Hi, Steve,

Here are the results of some benchmarks we did inserting 30k rows into a
table, using "time psql -f blubb.sql -q dbname":

File            kingfisher              skate
30kinsert.sql   39.359s    762r/s       335.024s           90r/s
30kcommonce.sql 11.402s   2631r/s         7.086s         4233r/s
30kwithids.sql  10.138s   2959r/s         6.936s         4325r/s
30kprepare.sql   8.173s   3670r/s         5.189s         5781r/s
30kdump.sql      1.286s  23328r/s         0.785s        38216r/s
30kdumpseq.sql   1.498s  20026r/s         0.927s        32362r/s

Kingfisher is the single processor machine I mentioned yesterday night,
skate the SMP machine.

The table has five rows (bigint, bigint, double, double, timestamp
without time zone). The first of them has a "default nextval('sequence'
::text)" definition, and there are no further constraints or indices.

The 30kinsert.sql uses simple insert statements with autocommit on, and
we insert all but the first column which is filled by the default
sequence. With this test, kingfisher seems to have an irrealistic high
value of commits (syncs) per second (see what I wrote yesterday) [1],
skate has a more realistic value.

30kcommonce.sql, as suspected, gives a rather high boost by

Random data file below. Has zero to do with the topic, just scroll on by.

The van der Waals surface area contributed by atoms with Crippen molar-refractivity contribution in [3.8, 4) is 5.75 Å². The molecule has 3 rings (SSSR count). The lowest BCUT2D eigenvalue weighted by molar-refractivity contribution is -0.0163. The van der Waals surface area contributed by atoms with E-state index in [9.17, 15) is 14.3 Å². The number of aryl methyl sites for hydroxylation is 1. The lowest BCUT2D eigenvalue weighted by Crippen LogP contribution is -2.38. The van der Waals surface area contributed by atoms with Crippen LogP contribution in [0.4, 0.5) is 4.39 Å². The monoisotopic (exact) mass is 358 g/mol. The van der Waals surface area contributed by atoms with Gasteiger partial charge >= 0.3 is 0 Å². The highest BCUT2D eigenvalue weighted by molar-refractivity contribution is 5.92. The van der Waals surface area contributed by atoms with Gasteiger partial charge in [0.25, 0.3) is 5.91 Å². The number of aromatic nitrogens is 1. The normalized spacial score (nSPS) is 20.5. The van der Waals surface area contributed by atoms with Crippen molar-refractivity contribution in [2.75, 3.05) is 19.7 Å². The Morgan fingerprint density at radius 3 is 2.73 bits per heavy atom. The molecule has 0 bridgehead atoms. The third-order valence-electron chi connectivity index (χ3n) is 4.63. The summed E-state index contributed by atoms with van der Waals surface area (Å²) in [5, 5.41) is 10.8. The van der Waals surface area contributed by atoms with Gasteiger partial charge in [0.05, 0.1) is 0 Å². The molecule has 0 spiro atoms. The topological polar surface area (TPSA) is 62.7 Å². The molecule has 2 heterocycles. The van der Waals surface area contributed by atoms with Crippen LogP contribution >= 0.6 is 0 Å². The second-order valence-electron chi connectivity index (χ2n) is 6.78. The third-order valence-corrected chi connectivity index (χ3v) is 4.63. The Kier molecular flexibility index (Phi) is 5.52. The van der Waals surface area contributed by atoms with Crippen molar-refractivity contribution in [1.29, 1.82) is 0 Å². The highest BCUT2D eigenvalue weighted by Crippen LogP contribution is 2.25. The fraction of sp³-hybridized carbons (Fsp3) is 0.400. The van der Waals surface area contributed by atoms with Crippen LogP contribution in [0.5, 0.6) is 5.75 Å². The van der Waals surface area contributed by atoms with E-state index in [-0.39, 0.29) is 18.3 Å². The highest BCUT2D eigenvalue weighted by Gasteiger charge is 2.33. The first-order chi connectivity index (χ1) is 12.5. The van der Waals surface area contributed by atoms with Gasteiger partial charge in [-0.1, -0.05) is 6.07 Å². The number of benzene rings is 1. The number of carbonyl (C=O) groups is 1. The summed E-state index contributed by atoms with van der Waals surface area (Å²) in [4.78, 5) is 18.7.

encapsulating all into a single commit statement.

30kwithids gives a small boost by inserting pre-calculated sequence
numbers, so it seems not worth the effort to move this logic into the

30kprepare prepares the insert statement, and then issues 30k EXECUTE
statements within one transaction, the speedup is noticeable.

30kdump simply inserts the 30k rows as a dump via COPY FROM STDIN. (as
with 30kwithids, the first column is contained in the insert data, so
the default value sequence is not used). Naturally, this is by far the
fastest method.

30kdumpseq.sql uses COPY, too, but omits the first column and such
utilizes the sequence generation again. This gives a noticeable 15%
slowdown, but seems to be still fast enough for our purposes. Sadly, it
is not available within jdbc.

Thanks for your patience.

[1] We suspect this to be some strange interaction between ide,
cryptoloop and ext3fs, so that the sync() call somehow does not really
wait for the data to be physically written to the disk. (I really can't
imagine a crypto-looped notebook harddisk to do more syncs/second than a
SCSI-Based RAID in a server machine. We did some small benches on the
sync() / fsync() calls that seem to prove this conclusion.)

markus schaber | dipl. informatiker
logi-track ag | rennweg 14-16 | ch 8001 zürich
phone +41-43-888 62 52 | fax +41-43-888 62 53
mailto:[EMAIL PROTECTED] | www.logi-track.com

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